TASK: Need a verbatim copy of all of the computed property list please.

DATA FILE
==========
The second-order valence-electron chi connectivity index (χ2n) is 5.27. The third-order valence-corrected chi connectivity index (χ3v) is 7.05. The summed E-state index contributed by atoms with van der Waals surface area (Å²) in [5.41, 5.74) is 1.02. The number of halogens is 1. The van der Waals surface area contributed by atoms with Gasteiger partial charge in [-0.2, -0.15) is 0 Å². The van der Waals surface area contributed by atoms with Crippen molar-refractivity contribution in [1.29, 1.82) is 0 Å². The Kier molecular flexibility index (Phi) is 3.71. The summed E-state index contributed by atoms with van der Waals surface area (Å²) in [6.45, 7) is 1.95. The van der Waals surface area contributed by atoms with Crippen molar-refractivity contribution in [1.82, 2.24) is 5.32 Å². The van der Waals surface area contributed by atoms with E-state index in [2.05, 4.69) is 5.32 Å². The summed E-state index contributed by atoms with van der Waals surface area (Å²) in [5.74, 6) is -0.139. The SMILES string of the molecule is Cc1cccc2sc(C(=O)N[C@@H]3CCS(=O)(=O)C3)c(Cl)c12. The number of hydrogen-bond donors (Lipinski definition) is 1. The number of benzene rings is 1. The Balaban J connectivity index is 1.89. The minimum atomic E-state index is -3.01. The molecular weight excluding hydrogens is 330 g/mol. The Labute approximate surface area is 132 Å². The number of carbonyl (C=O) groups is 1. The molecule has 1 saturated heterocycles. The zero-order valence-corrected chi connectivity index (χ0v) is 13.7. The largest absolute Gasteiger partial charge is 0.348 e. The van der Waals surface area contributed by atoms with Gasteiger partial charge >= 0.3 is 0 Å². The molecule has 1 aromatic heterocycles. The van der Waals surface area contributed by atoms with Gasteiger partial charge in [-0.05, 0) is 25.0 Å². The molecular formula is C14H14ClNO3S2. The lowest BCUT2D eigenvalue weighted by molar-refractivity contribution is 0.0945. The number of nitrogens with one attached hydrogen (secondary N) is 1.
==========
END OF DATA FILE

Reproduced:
The second-order valence-electron chi connectivity index (χ2n) is 5.27. The third-order valence-corrected chi connectivity index (χ3v) is 7.05. The summed E-state index contributed by atoms with van der Waals surface area (Å²) in [5.41, 5.74) is 1.02. The number of halogens is 1. The van der Waals surface area contributed by atoms with Gasteiger partial charge in [-0.2, -0.15) is 0 Å². The van der Waals surface area contributed by atoms with Crippen molar-refractivity contribution in [1.29, 1.82) is 0 Å². The Kier molecular flexibility index (Phi) is 3.71. The summed E-state index contributed by atoms with van der Waals surface area (Å²) in [6.45, 7) is 1.95. The van der Waals surface area contributed by atoms with Crippen molar-refractivity contribution in [1.82, 2.24) is 5.32 Å². The van der Waals surface area contributed by atoms with E-state index in [2.05, 4.69) is 5.32 Å². The summed E-state index contributed by atoms with van der Waals surface area (Å²) in [5.74, 6) is -0.139. The SMILES string of the molecule is Cc1cccc2sc(C(=O)N[C@@H]3CCS(=O)(=O)C3)c(Cl)c12. The number of hydrogen-bond donors (Lipinski definition) is 1. The number of benzene rings is 1. The Balaban J connectivity index is 1.89. The minimum atomic E-state index is -3.01. The molecular weight excluding hydrogens is 330 g/mol. The Labute approximate surface area is 132 Å². The number of carbonyl (C=O) groups is 1. The molecule has 1 saturated heterocycles. The zero-order valence-corrected chi connectivity index (χ0v) is 13.7. The largest absolute Gasteiger partial charge is 0.348 e. The van der Waals surface area contributed by atoms with Gasteiger partial charge >= 0.3 is 0 Å². The molecule has 1 aromatic heterocycles. The van der Waals surface area contributed by atoms with Gasteiger partial charge in [-0.05, 0) is 25.0 Å². The molecular formula is C14H14ClNO3S2. The lowest BCUT2D eigenvalue weighted by molar-refractivity contribution is 0.0945. The number of nitrogens with one attached hydrogen (secondary N) is 1.